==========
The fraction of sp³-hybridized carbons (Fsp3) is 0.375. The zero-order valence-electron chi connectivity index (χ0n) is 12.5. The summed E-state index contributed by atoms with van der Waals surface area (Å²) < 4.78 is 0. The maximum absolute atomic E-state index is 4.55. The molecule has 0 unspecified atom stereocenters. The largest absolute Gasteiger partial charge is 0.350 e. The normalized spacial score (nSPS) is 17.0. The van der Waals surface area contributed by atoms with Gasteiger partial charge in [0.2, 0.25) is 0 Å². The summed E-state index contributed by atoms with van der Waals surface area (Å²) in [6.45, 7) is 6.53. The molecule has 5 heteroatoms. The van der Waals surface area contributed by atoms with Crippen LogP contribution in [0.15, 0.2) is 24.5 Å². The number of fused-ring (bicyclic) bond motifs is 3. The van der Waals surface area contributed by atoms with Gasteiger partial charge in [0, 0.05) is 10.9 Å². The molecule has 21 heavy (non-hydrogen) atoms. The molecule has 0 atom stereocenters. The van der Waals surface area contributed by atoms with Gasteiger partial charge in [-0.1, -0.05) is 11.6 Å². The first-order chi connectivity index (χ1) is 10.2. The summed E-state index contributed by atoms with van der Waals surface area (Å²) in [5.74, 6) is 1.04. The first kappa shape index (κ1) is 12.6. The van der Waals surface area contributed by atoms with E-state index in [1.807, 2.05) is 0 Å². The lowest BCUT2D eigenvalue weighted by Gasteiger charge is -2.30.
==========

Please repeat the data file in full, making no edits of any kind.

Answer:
The fraction of sp³-hybridized carbons (Fsp3) is 0.375. The zero-order valence-electron chi connectivity index (χ0n) is 12.5. The summed E-state index contributed by atoms with van der Waals surface area (Å²) < 4.78 is 0. The maximum absolute atomic E-state index is 4.55. The molecule has 0 unspecified atom stereocenters. The largest absolute Gasteiger partial charge is 0.350 e. The normalized spacial score (nSPS) is 17.0. The van der Waals surface area contributed by atoms with Gasteiger partial charge in [0.2, 0.25) is 0 Å². The summed E-state index contributed by atoms with van der Waals surface area (Å²) in [6.45, 7) is 6.53. The molecule has 5 heteroatoms. The van der Waals surface area contributed by atoms with Crippen LogP contribution in [0.15, 0.2) is 24.5 Å². The number of fused-ring (bicyclic) bond motifs is 3. The van der Waals surface area contributed by atoms with Gasteiger partial charge in [0, 0.05) is 10.9 Å². The molecule has 21 heavy (non-hydrogen) atoms. The molecule has 0 atom stereocenters. The van der Waals surface area contributed by atoms with Gasteiger partial charge in [-0.1, -0.05) is 11.6 Å². The first-order chi connectivity index (χ1) is 10.2. The summed E-state index contributed by atoms with van der Waals surface area (Å²) in [5.74, 6) is 1.04. The first kappa shape index (κ1) is 12.6. The van der Waals surface area contributed by atoms with E-state index in [1.807, 2.05) is 0 Å². The lowest BCUT2D eigenvalue weighted by Gasteiger charge is -2.30.